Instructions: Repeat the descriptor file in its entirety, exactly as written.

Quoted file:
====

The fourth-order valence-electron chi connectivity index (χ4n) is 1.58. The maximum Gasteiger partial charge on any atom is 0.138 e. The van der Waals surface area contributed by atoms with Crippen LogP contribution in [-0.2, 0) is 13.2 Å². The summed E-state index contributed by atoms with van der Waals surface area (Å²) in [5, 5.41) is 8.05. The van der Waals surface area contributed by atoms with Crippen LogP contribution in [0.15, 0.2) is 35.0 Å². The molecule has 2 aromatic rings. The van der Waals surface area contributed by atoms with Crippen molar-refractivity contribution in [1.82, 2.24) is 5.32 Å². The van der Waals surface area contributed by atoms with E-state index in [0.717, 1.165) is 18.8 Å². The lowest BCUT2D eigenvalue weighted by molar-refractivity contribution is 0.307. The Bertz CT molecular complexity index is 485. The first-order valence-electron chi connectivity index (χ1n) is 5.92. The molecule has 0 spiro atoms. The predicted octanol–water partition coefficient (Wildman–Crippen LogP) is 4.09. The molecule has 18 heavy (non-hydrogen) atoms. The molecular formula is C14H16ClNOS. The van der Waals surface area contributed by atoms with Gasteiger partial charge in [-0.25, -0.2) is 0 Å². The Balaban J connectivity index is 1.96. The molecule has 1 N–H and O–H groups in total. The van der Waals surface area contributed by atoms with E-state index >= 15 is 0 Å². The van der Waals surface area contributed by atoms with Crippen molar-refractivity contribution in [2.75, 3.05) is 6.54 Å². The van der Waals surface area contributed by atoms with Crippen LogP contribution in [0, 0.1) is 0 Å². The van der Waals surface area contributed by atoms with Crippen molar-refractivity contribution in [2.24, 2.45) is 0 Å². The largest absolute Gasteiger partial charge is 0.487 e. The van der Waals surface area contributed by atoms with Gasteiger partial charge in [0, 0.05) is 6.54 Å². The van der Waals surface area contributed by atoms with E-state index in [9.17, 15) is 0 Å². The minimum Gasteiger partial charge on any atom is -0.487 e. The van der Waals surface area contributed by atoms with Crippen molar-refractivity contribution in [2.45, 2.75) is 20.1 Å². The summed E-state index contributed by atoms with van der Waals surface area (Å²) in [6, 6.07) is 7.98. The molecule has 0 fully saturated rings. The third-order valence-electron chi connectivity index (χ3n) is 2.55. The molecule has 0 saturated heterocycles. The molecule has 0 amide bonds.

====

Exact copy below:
The fourth-order valence-electron chi connectivity index (χ4n) is 1.58. The maximum Gasteiger partial charge on any atom is 0.138 e. The van der Waals surface area contributed by atoms with Crippen LogP contribution in [-0.2, 0) is 13.2 Å². The summed E-state index contributed by atoms with van der Waals surface area (Å²) in [5, 5.41) is 8.05. The van der Waals surface area contributed by atoms with Crippen LogP contribution in [0.15, 0.2) is 35.0 Å². The molecule has 2 aromatic rings. The van der Waals surface area contributed by atoms with Crippen molar-refractivity contribution in [1.82, 2.24) is 5.32 Å². The van der Waals surface area contributed by atoms with E-state index in [0.717, 1.165) is 18.8 Å². The lowest BCUT2D eigenvalue weighted by molar-refractivity contribution is 0.307. The Bertz CT molecular complexity index is 485. The first-order valence-electron chi connectivity index (χ1n) is 5.92. The molecule has 0 spiro atoms. The predicted octanol–water partition coefficient (Wildman–Crippen LogP) is 4.09. The molecule has 18 heavy (non-hydrogen) atoms. The molecular formula is C14H16ClNOS. The van der Waals surface area contributed by atoms with Gasteiger partial charge in [-0.25, -0.2) is 0 Å². The Balaban J connectivity index is 1.96. The molecule has 1 N–H and O–H groups in total. The van der Waals surface area contributed by atoms with E-state index >= 15 is 0 Å². The van der Waals surface area contributed by atoms with Crippen molar-refractivity contribution in [2.75, 3.05) is 6.54 Å². The van der Waals surface area contributed by atoms with Crippen LogP contribution in [0, 0.1) is 0 Å². The van der Waals surface area contributed by atoms with Crippen molar-refractivity contribution in [2.24, 2.45) is 0 Å². The largest absolute Gasteiger partial charge is 0.487 e. The van der Waals surface area contributed by atoms with Gasteiger partial charge in [0, 0.05) is 6.54 Å². The van der Waals surface area contributed by atoms with E-state index in [9.17, 15) is 0 Å². The minimum Gasteiger partial charge on any atom is -0.487 e. The van der Waals surface area contributed by atoms with Crippen molar-refractivity contribution in [2.45, 2.75) is 20.1 Å². The summed E-state index contributed by atoms with van der Waals surface area (Å²) in [6, 6.07) is 7.98. The molecule has 0 fully saturated rings. The third-order valence-electron chi connectivity index (χ3n) is 2.55. The molecule has 0 saturated heterocycles. The molecule has 0 amide bonds.